Most people are happy if articles are not written about their neighborhoods, since conflict, controversy or something kind of exciting is necessary for a story to be compelling to both writer and reader.
So I assure people in these quiet neighborhoods, such has Swisshelm Park (map at left is from city website), that I'm going to blog about them, not splash them across the front page or even inside the B section. In City Walkabout, their secrets will remain pretty safe.
It makes them more willing to pose for photos and tell me things that, OK, maybe aren't exciting but ... every neighborhood deserves some attention, even those that don't demand much.
Today provided another excuse to get some vitamin D, so I toured Swisshelm Park, and I warn you now that your blood pressure will not spike if you keep reading.
It borders Squirrel Hill South and Regent Square, the Mon River and Swissvale. In fact, its vertical eastern boundary puts some side-by-side neighbors in different municipalities — Swissvale or Swisshelm Park.
Residents along Goodman and Pocono Streets have a view of the Mon, the Waterfront, the Carrie Furnace and the Edgar Thompson Works, as shown in this photo taken from a back yard. I could see the steeple of a church and the Carnegie Library in Braddock while a red-tailed hawk did its lazy glide over the water.
The neighborhood is a mix of beautiful and utilitarian, old and new, mostly well-kept houses of a variety of styles. There is no retail unless it's a well-kept secret.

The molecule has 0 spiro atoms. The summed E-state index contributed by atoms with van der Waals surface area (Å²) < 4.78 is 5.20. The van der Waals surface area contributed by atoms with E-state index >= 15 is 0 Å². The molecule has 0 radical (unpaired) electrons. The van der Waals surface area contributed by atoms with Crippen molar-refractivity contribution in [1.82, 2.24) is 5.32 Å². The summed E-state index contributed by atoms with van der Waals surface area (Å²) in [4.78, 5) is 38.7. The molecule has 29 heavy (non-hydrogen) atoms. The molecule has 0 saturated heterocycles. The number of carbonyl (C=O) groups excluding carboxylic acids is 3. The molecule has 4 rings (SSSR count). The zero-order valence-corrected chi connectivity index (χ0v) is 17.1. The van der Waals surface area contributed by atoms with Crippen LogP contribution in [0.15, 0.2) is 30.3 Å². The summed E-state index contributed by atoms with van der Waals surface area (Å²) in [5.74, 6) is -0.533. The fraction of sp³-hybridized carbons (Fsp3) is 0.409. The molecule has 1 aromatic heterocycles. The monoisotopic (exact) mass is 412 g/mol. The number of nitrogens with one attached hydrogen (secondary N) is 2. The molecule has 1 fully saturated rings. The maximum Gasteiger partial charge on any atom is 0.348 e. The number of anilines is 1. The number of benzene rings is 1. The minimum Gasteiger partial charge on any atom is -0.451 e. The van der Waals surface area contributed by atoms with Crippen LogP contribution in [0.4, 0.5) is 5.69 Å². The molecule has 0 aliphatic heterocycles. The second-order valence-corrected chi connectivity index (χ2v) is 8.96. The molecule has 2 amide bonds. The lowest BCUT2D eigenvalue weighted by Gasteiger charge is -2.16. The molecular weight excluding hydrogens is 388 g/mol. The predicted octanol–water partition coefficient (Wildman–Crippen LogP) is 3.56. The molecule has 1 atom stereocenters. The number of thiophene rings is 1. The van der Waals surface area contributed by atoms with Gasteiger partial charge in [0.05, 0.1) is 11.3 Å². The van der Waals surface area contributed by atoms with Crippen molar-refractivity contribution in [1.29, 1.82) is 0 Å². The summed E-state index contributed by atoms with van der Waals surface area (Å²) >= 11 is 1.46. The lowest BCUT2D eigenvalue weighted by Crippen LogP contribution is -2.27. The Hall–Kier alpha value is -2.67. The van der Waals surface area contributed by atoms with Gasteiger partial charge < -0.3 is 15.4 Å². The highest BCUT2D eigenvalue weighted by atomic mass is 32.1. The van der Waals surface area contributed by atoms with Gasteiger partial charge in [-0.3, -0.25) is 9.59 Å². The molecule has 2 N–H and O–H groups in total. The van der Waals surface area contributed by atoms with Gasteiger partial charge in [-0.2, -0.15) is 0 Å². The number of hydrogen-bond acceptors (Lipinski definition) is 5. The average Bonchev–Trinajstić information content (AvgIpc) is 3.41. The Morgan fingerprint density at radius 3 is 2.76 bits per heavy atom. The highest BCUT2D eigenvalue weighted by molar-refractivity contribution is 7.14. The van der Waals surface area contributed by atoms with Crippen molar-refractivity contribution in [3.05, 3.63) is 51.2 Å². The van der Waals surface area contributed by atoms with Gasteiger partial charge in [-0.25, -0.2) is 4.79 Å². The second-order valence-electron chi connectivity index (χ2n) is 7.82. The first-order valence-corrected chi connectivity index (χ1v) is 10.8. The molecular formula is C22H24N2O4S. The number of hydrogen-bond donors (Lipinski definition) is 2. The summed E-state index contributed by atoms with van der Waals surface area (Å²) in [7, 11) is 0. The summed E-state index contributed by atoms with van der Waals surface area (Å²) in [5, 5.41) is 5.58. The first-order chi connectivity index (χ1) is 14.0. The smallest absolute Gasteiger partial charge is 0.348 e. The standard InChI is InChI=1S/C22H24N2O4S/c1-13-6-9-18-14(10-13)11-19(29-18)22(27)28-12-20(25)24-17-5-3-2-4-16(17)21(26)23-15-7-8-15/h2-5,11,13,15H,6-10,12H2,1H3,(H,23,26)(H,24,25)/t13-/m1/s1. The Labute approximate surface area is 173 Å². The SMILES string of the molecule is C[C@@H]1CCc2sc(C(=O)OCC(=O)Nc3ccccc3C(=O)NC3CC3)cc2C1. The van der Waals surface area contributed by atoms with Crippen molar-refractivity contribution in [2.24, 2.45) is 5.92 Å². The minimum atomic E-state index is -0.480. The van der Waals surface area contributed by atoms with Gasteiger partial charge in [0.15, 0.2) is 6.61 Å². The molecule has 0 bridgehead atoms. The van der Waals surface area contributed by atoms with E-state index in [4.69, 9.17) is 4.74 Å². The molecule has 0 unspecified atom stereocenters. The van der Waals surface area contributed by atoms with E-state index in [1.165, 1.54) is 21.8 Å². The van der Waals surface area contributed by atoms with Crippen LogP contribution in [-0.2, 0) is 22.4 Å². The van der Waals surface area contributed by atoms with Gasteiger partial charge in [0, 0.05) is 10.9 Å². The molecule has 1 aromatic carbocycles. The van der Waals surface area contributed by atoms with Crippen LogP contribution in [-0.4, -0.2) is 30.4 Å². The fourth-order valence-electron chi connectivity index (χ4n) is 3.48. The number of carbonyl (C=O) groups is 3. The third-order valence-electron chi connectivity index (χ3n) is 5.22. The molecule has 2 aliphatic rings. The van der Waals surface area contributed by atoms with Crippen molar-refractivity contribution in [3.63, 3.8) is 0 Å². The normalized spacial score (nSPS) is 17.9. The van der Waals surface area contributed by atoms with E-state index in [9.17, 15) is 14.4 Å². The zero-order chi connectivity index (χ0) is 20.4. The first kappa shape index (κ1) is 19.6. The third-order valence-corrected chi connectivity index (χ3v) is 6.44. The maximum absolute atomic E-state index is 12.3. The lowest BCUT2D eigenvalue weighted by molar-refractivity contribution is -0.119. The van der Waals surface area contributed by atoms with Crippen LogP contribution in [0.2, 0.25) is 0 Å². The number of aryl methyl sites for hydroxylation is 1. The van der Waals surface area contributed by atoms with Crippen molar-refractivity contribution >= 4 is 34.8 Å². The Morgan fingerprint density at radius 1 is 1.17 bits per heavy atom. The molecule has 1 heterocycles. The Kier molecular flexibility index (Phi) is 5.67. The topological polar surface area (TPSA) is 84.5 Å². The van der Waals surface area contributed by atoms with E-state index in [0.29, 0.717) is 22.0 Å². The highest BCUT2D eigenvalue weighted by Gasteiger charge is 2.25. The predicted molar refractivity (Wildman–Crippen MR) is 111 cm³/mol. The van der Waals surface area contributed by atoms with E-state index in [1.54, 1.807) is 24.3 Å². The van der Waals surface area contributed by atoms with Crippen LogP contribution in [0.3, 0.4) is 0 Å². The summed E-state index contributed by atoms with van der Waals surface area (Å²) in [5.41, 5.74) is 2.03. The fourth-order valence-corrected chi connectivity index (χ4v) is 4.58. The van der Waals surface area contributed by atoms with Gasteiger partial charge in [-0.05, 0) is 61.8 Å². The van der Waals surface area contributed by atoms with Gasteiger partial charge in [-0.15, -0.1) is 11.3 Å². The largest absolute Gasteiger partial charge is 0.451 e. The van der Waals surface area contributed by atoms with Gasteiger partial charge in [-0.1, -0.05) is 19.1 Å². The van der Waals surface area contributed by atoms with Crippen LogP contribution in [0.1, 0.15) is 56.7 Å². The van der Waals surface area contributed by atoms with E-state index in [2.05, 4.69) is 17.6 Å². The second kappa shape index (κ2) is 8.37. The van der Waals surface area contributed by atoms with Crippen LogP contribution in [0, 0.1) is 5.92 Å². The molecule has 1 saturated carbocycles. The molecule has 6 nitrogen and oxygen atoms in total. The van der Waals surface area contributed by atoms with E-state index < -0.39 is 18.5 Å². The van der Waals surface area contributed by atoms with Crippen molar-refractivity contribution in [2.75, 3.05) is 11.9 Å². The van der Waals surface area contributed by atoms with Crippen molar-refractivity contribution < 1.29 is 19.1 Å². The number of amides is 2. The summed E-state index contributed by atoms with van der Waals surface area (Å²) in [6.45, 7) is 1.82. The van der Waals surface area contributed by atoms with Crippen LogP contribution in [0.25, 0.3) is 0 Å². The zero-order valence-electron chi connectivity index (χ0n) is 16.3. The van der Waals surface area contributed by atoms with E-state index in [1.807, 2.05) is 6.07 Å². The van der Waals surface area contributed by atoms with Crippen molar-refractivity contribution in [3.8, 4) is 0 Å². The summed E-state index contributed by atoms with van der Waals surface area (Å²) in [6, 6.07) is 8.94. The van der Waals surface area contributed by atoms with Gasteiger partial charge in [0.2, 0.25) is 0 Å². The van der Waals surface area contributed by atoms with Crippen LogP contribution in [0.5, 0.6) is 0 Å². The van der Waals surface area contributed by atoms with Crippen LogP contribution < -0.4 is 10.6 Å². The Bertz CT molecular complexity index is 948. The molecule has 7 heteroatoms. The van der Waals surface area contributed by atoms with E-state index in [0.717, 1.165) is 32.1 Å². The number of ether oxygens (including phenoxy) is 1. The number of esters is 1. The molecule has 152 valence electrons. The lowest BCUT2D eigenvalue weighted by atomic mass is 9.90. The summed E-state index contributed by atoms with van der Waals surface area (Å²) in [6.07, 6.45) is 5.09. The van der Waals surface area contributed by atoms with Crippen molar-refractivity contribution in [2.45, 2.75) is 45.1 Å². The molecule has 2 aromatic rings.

The largest part of the neighborhood is steep hillside and undeveloped wooded land above Nine Mile Run. It is tucked away, with only one access road out on its border with Squirrel Hill.
(The cluster of houses near the river known as Duck Hollow is isolated from the rest of the neighborhood and has its own way in and out.)
As I drove around winding Windemere Street, a building made me stop and get out. It wore the sign "Sarah Jackson Black Community Center." It was the only place in the neighborhood I could pop into.
Lucky for me, John Shields was there to give me a tour.
The center is named for a member of the family that owned the building when it was a barn and stables. In 1937, the community wanted a meeting place and bought it by selling bonds, he said.
Before that, an 1837 log cabin sat on the site.
The community center has a board of directors, of which John, a former teacher, (shown below) is president slash custodian.
Inside, it is beautiful, a big open fixed-up barn with walls of solid knotty pine panels. On its wood floors, contra dance groups meet every Friday night. Dance classes are held there four days a week.
“We trust them so much we give them their own keys,” John said of the Friday adult dance group.
The neighborhood votes there, holds its Halloween parties there and comes together for community meetings when there is a crisis, such as kids walking through alleys making noise.
The neighborhood regularly comes in at or near the bottom in crime statistics and high in all the stability ratings such as housing value and educational performance.
“We have a great neighborhood,” John said, pointing out that it had “85 percent return of Census forms.”